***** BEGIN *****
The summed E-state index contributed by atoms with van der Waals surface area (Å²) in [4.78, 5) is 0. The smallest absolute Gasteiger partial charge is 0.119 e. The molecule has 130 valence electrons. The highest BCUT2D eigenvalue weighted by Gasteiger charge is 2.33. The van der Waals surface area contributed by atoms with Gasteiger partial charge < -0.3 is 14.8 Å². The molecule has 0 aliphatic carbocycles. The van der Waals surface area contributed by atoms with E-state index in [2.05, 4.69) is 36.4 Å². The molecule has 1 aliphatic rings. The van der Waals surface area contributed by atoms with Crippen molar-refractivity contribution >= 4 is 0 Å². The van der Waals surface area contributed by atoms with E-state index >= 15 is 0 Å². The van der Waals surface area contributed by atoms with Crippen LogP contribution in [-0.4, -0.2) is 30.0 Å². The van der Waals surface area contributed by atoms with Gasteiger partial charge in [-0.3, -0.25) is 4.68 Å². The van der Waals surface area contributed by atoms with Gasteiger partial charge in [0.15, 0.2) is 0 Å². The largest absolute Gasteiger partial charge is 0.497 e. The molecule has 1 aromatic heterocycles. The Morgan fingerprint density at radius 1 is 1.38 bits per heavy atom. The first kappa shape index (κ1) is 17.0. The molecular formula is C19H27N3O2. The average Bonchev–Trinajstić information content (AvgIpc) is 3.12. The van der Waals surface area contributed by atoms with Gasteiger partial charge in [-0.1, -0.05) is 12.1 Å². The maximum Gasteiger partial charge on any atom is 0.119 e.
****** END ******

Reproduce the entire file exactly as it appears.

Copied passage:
The summed E-state index contributed by atoms with van der Waals surface area (Å²) in [4.78, 5) is 0. The smallest absolute Gasteiger partial charge is 0.119 e. The molecule has 130 valence electrons. The highest BCUT2D eigenvalue weighted by Gasteiger charge is 2.33. The van der Waals surface area contributed by atoms with Gasteiger partial charge < -0.3 is 14.8 Å². The molecule has 0 aliphatic carbocycles. The van der Waals surface area contributed by atoms with E-state index in [2.05, 4.69) is 36.4 Å². The molecule has 1 aliphatic rings. The van der Waals surface area contributed by atoms with Crippen molar-refractivity contribution >= 4 is 0 Å². The van der Waals surface area contributed by atoms with E-state index >= 15 is 0 Å². The van der Waals surface area contributed by atoms with Crippen LogP contribution in [-0.4, -0.2) is 30.0 Å². The van der Waals surface area contributed by atoms with Gasteiger partial charge in [-0.3, -0.25) is 4.68 Å². The van der Waals surface area contributed by atoms with Gasteiger partial charge in [0.15, 0.2) is 0 Å². The largest absolute Gasteiger partial charge is 0.497 e. The molecule has 1 aromatic heterocycles. The Morgan fingerprint density at radius 1 is 1.38 bits per heavy atom. The first kappa shape index (κ1) is 17.0. The molecular formula is C19H27N3O2. The average Bonchev–Trinajstić information content (AvgIpc) is 3.12. The van der Waals surface area contributed by atoms with Gasteiger partial charge in [-0.1, -0.05) is 12.1 Å². The maximum Gasteiger partial charge on any atom is 0.119 e.